“Just put yourself in the other person’s shoes and have a conversation,” Jasper says. “I mean, if we’ve been partners for eight years, 10 years, is it that this situation is so bad that we need to make a change? Then let’s make sure to have a conversation first so that we can both learn from it and build.”
COVID-19 has forced spas and resource partners to find ways to work together and support each other. Though traveling this road together may not always be easy, remaining open and flexible to new solutions will be crucial to both groups’ success through the pandemic and beyond. And if you are uncertain about suggesting alternative solutions, Megan Jasper’s advice is simple: don’t be. “It doesn’t have to be broken before you can fix it,” she says. “What if we did it like this? Or what if we modeled it after a different industry that did it like this? Why can’t we explore that question? Don’t just take what’s always been as the way it has to be.”
Not Going Anywhere
Providing flexible, easily accessible training content and working with spas to establish a system for online ordering are just a couple of ways in which resource partners have demonstrated their flexibility during the pandemic. But the reality is that many of the adjustments that spas and resource partners have made to the ways in which they work together are not likely to be confined to the pandemic. Instead, these shifts are likely to remain in place even when complications from COVID-19 subside.
Simply put, the sheer convenience of virtual training models, for example, means that they are almost certainly here to stay in some form or another. Says Megan Jasper, “For our spa, they’re great—[employees] can get on a Zoom call and pay attention and listen for an hour or two hours… and they’re engaged.” Not only are the sessions effective, but they also improve the work experience of service providers, which is a significant benefit in a climate where employee retention is such a challenge. “A lot of our estheticians hope we continue to do education like this. They don’t feel bad being late because they have to drop kids off, and they can still be part of the content and can still learn. Or they don’t have to drive 45 minutes to get to that education. I think eventually, at least in our spa, we’ll probably get to more of a hybrid model where not everything is in person, but there are still in-person opportunities,” Jasper says.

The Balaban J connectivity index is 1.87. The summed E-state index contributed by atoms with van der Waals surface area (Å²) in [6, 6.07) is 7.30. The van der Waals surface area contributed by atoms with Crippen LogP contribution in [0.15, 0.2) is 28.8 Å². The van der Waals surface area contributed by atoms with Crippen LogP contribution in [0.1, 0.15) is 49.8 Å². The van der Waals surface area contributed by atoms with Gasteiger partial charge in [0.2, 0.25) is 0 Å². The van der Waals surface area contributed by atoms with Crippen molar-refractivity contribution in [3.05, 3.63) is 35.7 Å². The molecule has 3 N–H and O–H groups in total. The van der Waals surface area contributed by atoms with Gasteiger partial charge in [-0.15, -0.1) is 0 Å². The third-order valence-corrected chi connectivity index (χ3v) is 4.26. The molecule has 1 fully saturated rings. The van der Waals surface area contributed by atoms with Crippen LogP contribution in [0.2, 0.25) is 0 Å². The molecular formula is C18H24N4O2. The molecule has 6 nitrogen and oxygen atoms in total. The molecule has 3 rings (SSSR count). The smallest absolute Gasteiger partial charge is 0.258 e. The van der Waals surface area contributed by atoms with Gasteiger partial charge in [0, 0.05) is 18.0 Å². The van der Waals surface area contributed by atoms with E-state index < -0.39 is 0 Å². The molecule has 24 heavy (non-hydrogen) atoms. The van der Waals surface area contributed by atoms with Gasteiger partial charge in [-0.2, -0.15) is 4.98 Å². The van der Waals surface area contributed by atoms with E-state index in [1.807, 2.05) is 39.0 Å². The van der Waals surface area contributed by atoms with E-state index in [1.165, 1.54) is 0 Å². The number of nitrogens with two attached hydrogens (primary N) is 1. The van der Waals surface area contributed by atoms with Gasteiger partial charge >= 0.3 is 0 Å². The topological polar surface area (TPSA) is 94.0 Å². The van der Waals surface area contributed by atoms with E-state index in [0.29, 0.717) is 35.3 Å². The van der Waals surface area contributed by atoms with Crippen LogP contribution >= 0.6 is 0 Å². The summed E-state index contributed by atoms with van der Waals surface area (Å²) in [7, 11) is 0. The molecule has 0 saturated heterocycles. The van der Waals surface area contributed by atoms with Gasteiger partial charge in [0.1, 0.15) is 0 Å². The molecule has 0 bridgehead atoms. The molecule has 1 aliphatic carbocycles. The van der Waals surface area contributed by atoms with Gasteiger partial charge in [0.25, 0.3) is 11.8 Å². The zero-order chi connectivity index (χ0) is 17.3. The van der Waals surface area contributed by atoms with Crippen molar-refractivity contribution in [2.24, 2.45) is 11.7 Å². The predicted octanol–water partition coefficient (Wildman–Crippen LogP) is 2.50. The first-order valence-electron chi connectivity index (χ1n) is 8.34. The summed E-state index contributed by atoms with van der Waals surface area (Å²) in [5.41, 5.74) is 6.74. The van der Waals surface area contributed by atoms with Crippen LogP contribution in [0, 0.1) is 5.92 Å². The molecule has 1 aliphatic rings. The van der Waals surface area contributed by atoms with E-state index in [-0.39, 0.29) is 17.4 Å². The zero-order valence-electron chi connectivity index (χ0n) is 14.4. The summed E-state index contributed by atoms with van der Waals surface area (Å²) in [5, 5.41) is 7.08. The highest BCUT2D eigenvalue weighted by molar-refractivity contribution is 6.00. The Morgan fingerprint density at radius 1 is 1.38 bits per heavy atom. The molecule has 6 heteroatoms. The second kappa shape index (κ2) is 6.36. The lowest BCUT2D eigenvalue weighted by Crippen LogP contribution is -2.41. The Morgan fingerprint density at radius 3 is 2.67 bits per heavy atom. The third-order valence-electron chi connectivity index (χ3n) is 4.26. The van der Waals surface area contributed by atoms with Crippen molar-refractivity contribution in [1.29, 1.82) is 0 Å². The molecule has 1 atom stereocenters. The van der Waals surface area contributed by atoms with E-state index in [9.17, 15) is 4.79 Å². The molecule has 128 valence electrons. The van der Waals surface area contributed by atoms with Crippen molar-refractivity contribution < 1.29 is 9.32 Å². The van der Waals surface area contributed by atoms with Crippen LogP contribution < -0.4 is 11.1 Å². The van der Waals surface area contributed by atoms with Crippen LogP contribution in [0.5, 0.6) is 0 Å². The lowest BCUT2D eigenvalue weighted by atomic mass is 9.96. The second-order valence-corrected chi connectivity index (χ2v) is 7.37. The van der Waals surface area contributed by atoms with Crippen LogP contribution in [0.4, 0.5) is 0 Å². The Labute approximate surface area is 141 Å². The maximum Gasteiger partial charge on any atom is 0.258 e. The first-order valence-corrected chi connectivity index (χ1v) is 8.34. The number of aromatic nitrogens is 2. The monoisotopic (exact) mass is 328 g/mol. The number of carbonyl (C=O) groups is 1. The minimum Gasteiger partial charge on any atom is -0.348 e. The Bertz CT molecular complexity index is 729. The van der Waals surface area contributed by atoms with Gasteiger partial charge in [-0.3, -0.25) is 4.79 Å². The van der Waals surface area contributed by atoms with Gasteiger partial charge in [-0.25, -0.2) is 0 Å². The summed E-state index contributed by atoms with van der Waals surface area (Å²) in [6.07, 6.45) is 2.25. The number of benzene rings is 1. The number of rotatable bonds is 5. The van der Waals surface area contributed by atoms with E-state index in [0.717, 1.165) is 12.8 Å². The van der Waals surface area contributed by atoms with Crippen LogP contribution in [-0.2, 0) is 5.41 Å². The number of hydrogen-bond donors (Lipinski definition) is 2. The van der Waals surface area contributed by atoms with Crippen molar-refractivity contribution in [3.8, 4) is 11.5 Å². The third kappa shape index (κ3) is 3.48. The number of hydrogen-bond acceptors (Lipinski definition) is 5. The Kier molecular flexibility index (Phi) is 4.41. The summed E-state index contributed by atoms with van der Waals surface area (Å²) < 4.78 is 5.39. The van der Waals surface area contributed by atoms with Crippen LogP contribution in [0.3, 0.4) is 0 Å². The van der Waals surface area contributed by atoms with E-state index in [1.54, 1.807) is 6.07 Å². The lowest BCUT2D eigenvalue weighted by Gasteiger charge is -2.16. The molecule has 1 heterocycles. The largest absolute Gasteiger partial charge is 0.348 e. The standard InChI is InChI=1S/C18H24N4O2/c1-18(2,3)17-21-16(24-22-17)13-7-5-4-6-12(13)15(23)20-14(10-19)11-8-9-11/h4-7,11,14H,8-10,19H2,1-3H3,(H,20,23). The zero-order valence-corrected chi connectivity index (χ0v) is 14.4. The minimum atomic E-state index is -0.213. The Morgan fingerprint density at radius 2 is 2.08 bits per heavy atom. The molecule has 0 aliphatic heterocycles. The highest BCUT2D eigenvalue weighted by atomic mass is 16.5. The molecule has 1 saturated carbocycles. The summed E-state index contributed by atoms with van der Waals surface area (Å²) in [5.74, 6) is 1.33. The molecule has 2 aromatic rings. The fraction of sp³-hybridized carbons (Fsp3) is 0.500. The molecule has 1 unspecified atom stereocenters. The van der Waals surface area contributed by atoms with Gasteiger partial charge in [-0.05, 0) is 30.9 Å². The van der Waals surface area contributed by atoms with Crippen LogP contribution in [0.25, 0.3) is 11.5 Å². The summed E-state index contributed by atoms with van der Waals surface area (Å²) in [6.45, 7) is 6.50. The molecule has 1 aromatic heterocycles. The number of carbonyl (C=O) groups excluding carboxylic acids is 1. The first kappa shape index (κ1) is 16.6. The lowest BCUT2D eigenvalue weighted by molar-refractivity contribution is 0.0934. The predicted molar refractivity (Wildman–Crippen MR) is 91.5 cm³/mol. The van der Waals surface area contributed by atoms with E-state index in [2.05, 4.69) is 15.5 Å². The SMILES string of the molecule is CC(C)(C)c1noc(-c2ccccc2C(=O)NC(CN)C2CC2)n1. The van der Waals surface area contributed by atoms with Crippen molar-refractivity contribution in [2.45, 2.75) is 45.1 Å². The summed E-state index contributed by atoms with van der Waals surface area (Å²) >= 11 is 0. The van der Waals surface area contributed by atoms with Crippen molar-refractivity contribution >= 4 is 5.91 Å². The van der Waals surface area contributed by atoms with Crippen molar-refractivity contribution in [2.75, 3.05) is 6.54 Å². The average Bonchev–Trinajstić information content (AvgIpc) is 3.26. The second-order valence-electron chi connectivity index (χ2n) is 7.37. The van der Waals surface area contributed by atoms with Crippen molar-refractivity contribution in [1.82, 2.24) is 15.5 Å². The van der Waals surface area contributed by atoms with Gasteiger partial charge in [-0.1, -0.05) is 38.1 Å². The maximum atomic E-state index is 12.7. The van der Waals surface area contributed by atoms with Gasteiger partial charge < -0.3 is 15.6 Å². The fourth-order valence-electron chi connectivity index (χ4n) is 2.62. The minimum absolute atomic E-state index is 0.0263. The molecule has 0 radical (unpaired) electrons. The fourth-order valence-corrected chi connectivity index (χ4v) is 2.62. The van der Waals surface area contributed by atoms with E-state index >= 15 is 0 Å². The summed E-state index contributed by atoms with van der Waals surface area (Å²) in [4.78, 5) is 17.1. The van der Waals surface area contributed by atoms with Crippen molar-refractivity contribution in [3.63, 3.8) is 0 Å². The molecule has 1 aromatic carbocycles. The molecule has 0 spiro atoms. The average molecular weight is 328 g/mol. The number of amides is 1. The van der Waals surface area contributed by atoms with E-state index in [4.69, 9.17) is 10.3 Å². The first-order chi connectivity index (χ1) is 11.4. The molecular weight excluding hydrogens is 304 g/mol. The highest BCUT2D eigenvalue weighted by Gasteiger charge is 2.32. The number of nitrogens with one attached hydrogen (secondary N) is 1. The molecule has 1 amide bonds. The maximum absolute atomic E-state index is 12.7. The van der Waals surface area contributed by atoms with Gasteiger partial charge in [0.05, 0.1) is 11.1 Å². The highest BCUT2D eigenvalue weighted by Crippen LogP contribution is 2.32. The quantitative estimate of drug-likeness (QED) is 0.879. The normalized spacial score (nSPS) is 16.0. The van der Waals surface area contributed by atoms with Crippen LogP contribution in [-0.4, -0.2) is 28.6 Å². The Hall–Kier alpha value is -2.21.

Other innovations, such as Jasper’s agreement with a new makeup vendor that will allow her to keep inventory low while relying on the resource partner to drop ship products directly to guests, have also introduced levels of convenience that spa leaders aren’t soon likely to sacrifice. That may be especially true of adjustments that are time-savers for spa leaders or reduce the impact of staffing shortages and employee turnover.